When employees complain they are being harassed or say they work in a racially hostile environment, treat those claims seriously. Thoroughly and completely investigate their complaints, and resolve them as soon as possible.
Recent case: Mario Cantu, who is white and of Hispanic descent, works as a corrections officer at Michigan’s Ryan Correctional Facility. He reported that, against prison policy, a black female corrections officer was alone with a prisoner in a bathroom. An investigation followed, and the woman was fired.
Cantu claimed that since then, black corrections officers constantly harass and threaten him, calling him a white “snitch.” Cantu claimeddid nothing to stop the harassment, and in fact went out of its way to assign him to shifts with the worst harassers.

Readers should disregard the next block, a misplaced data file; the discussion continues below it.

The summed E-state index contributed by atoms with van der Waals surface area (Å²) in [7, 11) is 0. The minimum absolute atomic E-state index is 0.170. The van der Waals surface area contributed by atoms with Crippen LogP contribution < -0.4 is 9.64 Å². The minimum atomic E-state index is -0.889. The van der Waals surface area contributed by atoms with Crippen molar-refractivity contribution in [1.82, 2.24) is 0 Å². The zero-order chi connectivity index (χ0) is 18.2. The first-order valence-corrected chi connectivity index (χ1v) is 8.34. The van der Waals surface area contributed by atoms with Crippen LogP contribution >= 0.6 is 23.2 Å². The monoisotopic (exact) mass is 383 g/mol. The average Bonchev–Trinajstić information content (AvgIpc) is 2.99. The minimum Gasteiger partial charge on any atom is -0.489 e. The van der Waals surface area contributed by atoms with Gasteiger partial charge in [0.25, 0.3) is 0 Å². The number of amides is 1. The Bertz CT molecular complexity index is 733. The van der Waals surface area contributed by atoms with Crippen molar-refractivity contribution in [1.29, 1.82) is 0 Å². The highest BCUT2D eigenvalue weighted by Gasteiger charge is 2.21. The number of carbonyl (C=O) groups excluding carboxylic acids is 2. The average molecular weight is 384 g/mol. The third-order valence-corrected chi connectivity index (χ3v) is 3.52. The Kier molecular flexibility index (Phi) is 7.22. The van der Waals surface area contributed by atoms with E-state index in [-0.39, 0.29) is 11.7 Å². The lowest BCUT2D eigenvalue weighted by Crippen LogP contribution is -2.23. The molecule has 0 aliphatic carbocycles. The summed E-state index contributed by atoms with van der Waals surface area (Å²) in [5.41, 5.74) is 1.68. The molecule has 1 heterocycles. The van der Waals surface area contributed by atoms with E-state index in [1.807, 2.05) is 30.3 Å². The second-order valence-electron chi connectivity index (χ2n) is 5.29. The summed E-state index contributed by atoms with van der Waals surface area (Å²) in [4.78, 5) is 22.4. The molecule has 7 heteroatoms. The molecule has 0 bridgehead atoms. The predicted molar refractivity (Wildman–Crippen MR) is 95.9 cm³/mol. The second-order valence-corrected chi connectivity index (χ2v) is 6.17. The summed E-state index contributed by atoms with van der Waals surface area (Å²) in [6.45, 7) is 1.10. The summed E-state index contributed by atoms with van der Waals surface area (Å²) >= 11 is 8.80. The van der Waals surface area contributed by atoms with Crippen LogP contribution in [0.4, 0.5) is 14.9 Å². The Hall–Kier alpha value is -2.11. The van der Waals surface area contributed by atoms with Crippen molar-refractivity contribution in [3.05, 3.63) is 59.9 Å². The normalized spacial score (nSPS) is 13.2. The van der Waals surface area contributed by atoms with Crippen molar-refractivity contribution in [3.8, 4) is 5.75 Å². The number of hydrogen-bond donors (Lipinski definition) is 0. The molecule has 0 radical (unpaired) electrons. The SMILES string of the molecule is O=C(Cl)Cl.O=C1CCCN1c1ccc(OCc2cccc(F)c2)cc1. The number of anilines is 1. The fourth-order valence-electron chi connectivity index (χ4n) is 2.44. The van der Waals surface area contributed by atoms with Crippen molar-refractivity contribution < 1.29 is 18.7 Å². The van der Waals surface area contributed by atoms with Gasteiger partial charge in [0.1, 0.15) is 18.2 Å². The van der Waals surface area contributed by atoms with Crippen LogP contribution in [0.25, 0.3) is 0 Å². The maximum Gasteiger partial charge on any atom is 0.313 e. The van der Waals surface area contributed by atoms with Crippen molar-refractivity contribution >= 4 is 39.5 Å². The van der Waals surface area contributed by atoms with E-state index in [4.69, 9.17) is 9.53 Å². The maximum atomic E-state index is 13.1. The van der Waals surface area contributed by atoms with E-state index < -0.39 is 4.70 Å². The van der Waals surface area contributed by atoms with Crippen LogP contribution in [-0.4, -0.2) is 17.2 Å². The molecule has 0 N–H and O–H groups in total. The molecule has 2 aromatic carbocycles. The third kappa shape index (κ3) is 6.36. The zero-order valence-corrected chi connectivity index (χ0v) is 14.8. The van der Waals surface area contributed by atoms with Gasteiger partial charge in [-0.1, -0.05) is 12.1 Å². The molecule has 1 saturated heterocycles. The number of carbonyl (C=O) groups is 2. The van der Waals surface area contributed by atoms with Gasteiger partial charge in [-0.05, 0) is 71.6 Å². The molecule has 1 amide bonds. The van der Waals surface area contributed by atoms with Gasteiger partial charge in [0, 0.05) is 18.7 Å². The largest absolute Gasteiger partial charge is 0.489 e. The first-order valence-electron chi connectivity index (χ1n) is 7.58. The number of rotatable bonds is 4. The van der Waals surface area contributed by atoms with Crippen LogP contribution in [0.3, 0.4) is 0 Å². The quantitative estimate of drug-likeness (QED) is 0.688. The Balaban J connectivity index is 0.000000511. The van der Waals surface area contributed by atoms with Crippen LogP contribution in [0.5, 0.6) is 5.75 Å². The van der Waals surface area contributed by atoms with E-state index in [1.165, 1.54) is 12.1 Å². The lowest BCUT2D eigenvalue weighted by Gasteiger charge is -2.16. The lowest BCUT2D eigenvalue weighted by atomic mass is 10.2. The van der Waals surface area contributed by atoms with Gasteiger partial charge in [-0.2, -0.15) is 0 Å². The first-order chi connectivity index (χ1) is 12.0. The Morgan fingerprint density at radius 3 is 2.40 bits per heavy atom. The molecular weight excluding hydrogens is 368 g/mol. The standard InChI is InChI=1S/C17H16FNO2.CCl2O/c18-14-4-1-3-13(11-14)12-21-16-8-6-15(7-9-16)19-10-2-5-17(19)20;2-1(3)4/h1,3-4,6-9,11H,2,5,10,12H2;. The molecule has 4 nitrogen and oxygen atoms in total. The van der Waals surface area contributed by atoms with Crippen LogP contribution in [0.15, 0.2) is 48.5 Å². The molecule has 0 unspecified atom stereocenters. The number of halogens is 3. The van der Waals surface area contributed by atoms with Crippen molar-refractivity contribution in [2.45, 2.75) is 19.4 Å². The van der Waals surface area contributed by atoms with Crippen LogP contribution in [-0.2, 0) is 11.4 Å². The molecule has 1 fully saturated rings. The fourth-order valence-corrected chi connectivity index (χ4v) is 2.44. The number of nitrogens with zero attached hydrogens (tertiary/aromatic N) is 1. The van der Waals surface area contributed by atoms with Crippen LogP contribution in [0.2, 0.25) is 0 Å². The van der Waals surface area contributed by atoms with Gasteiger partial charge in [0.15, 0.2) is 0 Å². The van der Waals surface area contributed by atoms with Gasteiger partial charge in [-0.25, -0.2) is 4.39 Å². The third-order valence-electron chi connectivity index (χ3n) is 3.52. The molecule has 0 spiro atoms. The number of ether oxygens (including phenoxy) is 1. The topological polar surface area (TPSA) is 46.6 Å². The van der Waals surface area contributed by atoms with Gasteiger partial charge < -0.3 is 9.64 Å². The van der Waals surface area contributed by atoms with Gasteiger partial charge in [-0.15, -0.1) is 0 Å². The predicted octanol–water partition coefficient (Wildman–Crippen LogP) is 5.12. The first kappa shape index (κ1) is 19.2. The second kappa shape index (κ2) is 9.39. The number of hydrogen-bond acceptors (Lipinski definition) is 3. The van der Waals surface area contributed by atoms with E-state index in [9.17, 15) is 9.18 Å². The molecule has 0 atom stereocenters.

He sued, and a court ordered a trial, reasoning that a jury should decide whether Cantu had to work in a racially hostile environment and whether management participated in the harassment. (Cantu v. Michigan Department of Corrections, No. 07-CV-10339, ED MI, 2007)
Final note: This case clearly shows that allowing harassment to continue is a sure way to the courthouse.
- Employees earn bonuses despite $12.7 billion in company losses
- Soak up 10 summertime tax savings
- Court: Employees must give employers chance to fix errors
- Look beyond employee's VA disability status to determine if he's disabled under ADA or state law
- OMG! TWD is nothing to LOL about: Set policy to ease 'Texting-While-Driving' risks